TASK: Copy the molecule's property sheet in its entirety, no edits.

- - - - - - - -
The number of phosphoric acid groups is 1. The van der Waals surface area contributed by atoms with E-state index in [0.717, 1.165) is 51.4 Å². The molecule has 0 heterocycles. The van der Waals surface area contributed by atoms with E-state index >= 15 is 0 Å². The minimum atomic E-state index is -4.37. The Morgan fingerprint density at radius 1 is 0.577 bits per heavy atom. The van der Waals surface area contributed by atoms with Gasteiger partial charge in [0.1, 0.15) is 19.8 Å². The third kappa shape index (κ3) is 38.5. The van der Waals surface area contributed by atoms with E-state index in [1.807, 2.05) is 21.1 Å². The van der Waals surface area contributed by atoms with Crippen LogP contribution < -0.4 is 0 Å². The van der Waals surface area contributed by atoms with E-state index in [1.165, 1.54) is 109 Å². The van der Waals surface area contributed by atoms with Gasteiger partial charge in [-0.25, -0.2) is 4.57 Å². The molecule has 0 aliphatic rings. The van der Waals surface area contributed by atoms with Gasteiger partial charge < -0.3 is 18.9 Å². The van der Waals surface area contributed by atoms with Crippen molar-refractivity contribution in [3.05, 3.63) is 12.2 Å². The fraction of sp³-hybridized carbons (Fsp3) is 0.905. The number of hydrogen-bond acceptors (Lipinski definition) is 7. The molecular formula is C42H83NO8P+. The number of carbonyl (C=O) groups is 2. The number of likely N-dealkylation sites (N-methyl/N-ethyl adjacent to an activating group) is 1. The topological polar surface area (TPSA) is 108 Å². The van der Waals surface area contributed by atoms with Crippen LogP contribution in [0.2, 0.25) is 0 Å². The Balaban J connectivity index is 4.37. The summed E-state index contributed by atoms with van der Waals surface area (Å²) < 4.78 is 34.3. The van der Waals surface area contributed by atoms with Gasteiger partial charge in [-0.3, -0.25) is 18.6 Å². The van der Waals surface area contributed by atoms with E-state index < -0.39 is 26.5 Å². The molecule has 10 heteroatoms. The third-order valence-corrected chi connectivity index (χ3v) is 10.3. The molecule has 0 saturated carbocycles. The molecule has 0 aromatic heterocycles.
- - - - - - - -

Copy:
The number of phosphoric acid groups is 1. The van der Waals surface area contributed by atoms with E-state index in [0.717, 1.165) is 51.4 Å². The molecule has 0 heterocycles. The van der Waals surface area contributed by atoms with E-state index >= 15 is 0 Å². The minimum atomic E-state index is -4.37. The Morgan fingerprint density at radius 1 is 0.577 bits per heavy atom. The van der Waals surface area contributed by atoms with Gasteiger partial charge in [0.1, 0.15) is 19.8 Å². The third kappa shape index (κ3) is 38.5. The van der Waals surface area contributed by atoms with E-state index in [1.807, 2.05) is 21.1 Å². The van der Waals surface area contributed by atoms with Crippen LogP contribution < -0.4 is 0 Å². The van der Waals surface area contributed by atoms with E-state index in [1.165, 1.54) is 109 Å². The van der Waals surface area contributed by atoms with Gasteiger partial charge in [-0.25, -0.2) is 4.57 Å². The molecule has 0 aliphatic rings. The van der Waals surface area contributed by atoms with Gasteiger partial charge < -0.3 is 18.9 Å². The van der Waals surface area contributed by atoms with Crippen molar-refractivity contribution in [3.05, 3.63) is 12.2 Å². The fraction of sp³-hybridized carbons (Fsp3) is 0.905. The number of hydrogen-bond acceptors (Lipinski definition) is 7. The molecular formula is C42H83NO8P+. The number of carbonyl (C=O) groups is 2. The number of likely N-dealkylation sites (N-methyl/N-ethyl adjacent to an activating group) is 1. The topological polar surface area (TPSA) is 108 Å². The van der Waals surface area contributed by atoms with Crippen LogP contribution in [0.2, 0.25) is 0 Å². The Balaban J connectivity index is 4.37. The summed E-state index contributed by atoms with van der Waals surface area (Å²) < 4.78 is 34.3. The van der Waals surface area contributed by atoms with Gasteiger partial charge in [-0.3, -0.25) is 18.6 Å². The van der Waals surface area contributed by atoms with E-state index < -0.39 is 26.5 Å². The molecule has 10 heteroatoms. The third-order valence-corrected chi connectivity index (χ3v) is 10.3. The molecule has 0 saturated carbocycles. The molecule has 0 aromatic heterocycles.